Bell Canada pays $1.25M penalty to settle app rating case

Bell Canada has agreed to pay a $1.25-million penalty after the Competition Bureau learned that employees were downloading the company's free apps and providing them with stellar ratings

Bell Canada has agreed to pay a $1.25-million penalty after the Competition Bureau learned that employees were downloading the company’s free apps and providing them with stellar ratings

Bell Canada has agreed to pay a $1.25-million penalty after the Competition Bureau learned that employees of the telecommunications giant had been downloading the company’s free apps and providing them with stellar reviews without disclosing their relationship to the company.

In addition to paying the “administrative monetary penalty” or AMP, Bell Canada has agreed to “enhance and maintain its corporate compliance program, with a specific focus on prohibiting the rating, ranking or reviewing of apps in app stores by employees and contractors.”

Bell Canada will also sponsor a workshop that will examined “Canadians’ trust in the digital economy, including the integrity of online reviews,” according to the consent agreement registered with the Competition Tribunal released Wednesday.

“I am pleased that Bell Canada demonstrated leadership to fully resolve the Competition Bureau’s concerns in this matter,” said John Pecman, Commissioner of Competition. “I commend the shared compliance approach taken by Bell to resolve this matter, which will benefit both consumers and the digital marketplace.”

According to the Competition Bureau, in November 2014, Bell employees were encouraged to download two free apps, MyBell Mobile and Virgin My Account, from the Apple iTunes App Store and the Google Play Store. The apps allow Bell customers to control their accounts directly from their mobile devices. The employees were then encouraged to post positive reviews and ratings of the apps without disclosing that they work for Bell.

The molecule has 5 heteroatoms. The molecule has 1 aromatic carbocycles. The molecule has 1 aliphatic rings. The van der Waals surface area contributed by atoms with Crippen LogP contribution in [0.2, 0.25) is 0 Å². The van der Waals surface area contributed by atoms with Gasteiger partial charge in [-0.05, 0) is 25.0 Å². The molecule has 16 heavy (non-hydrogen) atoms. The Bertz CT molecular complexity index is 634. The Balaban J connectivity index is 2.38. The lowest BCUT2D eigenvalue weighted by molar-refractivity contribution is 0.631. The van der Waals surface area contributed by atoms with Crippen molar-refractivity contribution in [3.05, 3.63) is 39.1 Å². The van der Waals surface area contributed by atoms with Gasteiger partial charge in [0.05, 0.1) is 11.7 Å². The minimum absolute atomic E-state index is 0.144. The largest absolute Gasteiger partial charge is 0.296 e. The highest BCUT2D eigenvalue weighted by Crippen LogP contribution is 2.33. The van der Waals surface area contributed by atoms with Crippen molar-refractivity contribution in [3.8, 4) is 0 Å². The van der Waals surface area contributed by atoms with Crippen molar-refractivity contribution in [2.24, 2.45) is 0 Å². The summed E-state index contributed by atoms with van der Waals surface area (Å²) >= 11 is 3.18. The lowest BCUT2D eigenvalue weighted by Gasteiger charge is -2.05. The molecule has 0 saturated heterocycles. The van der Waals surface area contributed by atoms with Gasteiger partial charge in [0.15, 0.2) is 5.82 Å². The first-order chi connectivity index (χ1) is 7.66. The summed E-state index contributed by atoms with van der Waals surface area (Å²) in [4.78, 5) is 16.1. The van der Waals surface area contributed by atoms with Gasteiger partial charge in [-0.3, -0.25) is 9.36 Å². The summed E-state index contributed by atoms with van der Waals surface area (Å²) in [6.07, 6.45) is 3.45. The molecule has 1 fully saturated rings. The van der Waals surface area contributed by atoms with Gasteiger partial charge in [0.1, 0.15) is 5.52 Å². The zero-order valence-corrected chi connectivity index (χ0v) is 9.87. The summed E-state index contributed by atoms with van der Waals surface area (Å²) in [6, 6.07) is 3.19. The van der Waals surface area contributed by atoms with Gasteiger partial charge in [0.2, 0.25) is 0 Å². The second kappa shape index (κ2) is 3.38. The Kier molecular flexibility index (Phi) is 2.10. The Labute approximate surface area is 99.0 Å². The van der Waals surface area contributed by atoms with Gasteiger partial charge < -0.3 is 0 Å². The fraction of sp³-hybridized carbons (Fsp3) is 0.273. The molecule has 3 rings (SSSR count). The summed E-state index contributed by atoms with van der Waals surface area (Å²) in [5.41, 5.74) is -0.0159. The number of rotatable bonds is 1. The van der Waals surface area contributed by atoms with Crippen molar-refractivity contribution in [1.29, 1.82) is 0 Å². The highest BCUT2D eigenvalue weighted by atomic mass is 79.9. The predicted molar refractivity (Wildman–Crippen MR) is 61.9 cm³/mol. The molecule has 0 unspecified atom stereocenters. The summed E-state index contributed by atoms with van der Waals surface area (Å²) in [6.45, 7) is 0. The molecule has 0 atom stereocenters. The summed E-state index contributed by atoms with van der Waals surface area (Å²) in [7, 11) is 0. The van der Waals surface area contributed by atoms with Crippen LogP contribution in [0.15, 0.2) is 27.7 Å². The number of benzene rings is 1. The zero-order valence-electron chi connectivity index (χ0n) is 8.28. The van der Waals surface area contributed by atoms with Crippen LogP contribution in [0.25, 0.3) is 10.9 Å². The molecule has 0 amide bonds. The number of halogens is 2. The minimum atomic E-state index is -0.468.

The Bureau said Bell had the reviews and ratings removed as soon as it became aware of the situation in December 2014. “Nevertheless, the Bureau determined that these reviews and ratings created the general impression that they were made by independent and impartial consumers and temporarily affected the overall star rating for the apps.”

Affleck Greene McMurtry LLP, a Toronto law firm that does a lot of work in Competition Law, reviewed the consent agreement — and gave it no stars.  “A 10-month investigation and a $1.25-million fine seems disproportionate to Bell’s conduct, which involved its employees posting reviews of account management applications that are given away for free, and are only useful to existing Bell customers. No one was duped into paying money for a product that didn’t perform as advertised. We rate this one zero stars.”

Sean Kilpatrick/The Canadian PressBell

Like us on Facebook